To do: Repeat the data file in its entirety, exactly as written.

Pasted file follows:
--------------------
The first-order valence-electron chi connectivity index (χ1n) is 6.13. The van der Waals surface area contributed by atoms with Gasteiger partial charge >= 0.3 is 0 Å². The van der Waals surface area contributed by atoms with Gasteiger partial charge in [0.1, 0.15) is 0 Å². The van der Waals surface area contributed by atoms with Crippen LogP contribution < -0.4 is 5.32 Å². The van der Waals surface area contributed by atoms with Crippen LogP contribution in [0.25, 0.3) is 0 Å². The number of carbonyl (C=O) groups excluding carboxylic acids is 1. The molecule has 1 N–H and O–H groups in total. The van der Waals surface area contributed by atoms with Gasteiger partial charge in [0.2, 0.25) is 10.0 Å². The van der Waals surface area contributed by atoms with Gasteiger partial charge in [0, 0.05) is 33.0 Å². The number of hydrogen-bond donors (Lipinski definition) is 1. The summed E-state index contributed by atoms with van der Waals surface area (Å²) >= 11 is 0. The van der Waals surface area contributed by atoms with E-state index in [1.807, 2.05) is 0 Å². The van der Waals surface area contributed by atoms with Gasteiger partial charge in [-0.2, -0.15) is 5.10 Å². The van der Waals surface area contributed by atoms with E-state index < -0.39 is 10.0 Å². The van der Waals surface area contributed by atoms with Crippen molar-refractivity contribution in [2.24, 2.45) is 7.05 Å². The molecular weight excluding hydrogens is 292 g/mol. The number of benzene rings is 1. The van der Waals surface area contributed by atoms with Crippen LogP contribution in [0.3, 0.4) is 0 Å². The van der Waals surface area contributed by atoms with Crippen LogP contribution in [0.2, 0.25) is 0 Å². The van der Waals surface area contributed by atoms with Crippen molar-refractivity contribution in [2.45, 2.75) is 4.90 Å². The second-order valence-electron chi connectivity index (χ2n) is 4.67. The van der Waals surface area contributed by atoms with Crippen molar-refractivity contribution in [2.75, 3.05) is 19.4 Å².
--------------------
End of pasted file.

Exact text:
The first-order valence-electron chi connectivity index (χ1n) is 6.13. The van der Waals surface area contributed by atoms with Gasteiger partial charge >= 0.3 is 0 Å². The van der Waals surface area contributed by atoms with Gasteiger partial charge in [0.1, 0.15) is 0 Å². The van der Waals surface area contributed by atoms with Crippen LogP contribution < -0.4 is 5.32 Å². The van der Waals surface area contributed by atoms with Crippen LogP contribution in [0.25, 0.3) is 0 Å². The number of carbonyl (C=O) groups excluding carboxylic acids is 1. The molecule has 1 N–H and O–H groups in total. The van der Waals surface area contributed by atoms with Gasteiger partial charge in [0.2, 0.25) is 10.0 Å². The van der Waals surface area contributed by atoms with Gasteiger partial charge in [0, 0.05) is 33.0 Å². The number of hydrogen-bond donors (Lipinski definition) is 1. The summed E-state index contributed by atoms with van der Waals surface area (Å²) >= 11 is 0. The van der Waals surface area contributed by atoms with E-state index in [1.807, 2.05) is 0 Å². The van der Waals surface area contributed by atoms with Gasteiger partial charge in [-0.2, -0.15) is 5.10 Å². The van der Waals surface area contributed by atoms with E-state index < -0.39 is 10.0 Å². The van der Waals surface area contributed by atoms with Crippen molar-refractivity contribution in [2.24, 2.45) is 7.05 Å². The molecular weight excluding hydrogens is 292 g/mol. The number of benzene rings is 1. The van der Waals surface area contributed by atoms with Crippen LogP contribution in [0.3, 0.4) is 0 Å². The van der Waals surface area contributed by atoms with Crippen LogP contribution in [0.2, 0.25) is 0 Å². The van der Waals surface area contributed by atoms with Crippen molar-refractivity contribution in [2.45, 2.75) is 4.90 Å². The second-order valence-electron chi connectivity index (χ2n) is 4.67. The van der Waals surface area contributed by atoms with Crippen molar-refractivity contribution in [2.75, 3.05) is 19.4 Å².